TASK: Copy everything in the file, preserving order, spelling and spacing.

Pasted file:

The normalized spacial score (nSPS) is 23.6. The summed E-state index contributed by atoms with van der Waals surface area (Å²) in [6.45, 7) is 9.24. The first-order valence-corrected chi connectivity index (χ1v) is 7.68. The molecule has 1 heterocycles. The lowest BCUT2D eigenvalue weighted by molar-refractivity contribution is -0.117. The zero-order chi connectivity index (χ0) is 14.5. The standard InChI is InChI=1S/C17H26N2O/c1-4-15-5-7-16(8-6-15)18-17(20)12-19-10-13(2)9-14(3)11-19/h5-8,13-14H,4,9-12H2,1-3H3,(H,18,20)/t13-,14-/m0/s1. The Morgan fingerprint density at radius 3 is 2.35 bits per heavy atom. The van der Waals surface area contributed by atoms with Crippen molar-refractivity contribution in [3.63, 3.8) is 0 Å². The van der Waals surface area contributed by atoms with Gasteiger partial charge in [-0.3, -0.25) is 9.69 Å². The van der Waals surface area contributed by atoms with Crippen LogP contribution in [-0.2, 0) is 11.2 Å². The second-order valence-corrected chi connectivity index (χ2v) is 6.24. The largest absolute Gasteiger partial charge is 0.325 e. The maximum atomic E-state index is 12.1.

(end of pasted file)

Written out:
The normalized spacial score (nSPS) is 23.6. The summed E-state index contributed by atoms with van der Waals surface area (Å²) in [6.45, 7) is 9.24. The first-order valence-corrected chi connectivity index (χ1v) is 7.68. The molecule has 1 heterocycles. The lowest BCUT2D eigenvalue weighted by molar-refractivity contribution is -0.117. The zero-order chi connectivity index (χ0) is 14.5. The standard InChI is InChI=1S/C17H26N2O/c1-4-15-5-7-16(8-6-15)18-17(20)12-19-10-13(2)9-14(3)11-19/h5-8,13-14H,4,9-12H2,1-3H3,(H,18,20)/t13-,14-/m0/s1. The Morgan fingerprint density at radius 3 is 2.35 bits per heavy atom. The van der Waals surface area contributed by atoms with Crippen molar-refractivity contribution in [3.63, 3.8) is 0 Å². The van der Waals surface area contributed by atoms with Gasteiger partial charge in [-0.3, -0.25) is 9.69 Å². The van der Waals surface area contributed by atoms with Crippen LogP contribution in [-0.2, 0) is 11.2 Å². The second-order valence-corrected chi connectivity index (χ2v) is 6.24. The largest absolute Gasteiger partial charge is 0.325 e. The maximum atomic E-state index is 12.1.